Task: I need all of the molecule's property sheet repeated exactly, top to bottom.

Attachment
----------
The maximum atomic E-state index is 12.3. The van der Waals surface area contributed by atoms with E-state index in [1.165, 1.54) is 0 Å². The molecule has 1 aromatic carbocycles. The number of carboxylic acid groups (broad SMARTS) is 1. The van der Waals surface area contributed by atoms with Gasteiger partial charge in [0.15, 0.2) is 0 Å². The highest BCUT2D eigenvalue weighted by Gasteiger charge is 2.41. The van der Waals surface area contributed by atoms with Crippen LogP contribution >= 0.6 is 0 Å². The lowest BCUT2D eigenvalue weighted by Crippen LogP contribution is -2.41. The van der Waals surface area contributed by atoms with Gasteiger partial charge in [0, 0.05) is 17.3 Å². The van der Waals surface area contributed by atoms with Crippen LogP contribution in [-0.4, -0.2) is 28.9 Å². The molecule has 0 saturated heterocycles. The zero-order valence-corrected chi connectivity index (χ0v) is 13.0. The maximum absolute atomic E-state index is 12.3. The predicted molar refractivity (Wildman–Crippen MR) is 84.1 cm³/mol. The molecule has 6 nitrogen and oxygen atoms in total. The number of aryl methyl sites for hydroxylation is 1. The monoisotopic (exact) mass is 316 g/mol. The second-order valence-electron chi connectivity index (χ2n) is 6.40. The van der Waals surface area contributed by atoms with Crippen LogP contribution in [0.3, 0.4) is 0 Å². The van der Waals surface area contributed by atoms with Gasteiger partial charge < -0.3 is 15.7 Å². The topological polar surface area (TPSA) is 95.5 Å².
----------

The maximum atomic E-state index is 12.3. The van der Waals surface area contributed by atoms with E-state index in [1.165, 1.54) is 0 Å². The molecule has 1 aromatic carbocycles. The number of carboxylic acid groups (broad SMARTS) is 1. The van der Waals surface area contributed by atoms with Gasteiger partial charge in [0.15, 0.2) is 0 Å². The highest BCUT2D eigenvalue weighted by Gasteiger charge is 2.41. The van der Waals surface area contributed by atoms with Crippen LogP contribution >= 0.6 is 0 Å². The lowest BCUT2D eigenvalue weighted by Crippen LogP contribution is -2.41. The van der Waals surface area contributed by atoms with Gasteiger partial charge in [0, 0.05) is 17.3 Å². The van der Waals surface area contributed by atoms with Crippen LogP contribution in [-0.4, -0.2) is 28.9 Å². The molecule has 0 saturated heterocycles. The zero-order valence-corrected chi connectivity index (χ0v) is 13.0. The maximum absolute atomic E-state index is 12.3. The predicted molar refractivity (Wildman–Crippen MR) is 84.1 cm³/mol. The molecule has 6 nitrogen and oxygen atoms in total. The number of aryl methyl sites for hydroxylation is 1. The monoisotopic (exact) mass is 316 g/mol. The second-order valence-electron chi connectivity index (χ2n) is 6.40. The van der Waals surface area contributed by atoms with Crippen LogP contribution in [0.3, 0.4) is 0 Å². The van der Waals surface area contributed by atoms with Gasteiger partial charge < -0.3 is 15.7 Å². The topological polar surface area (TPSA) is 95.5 Å².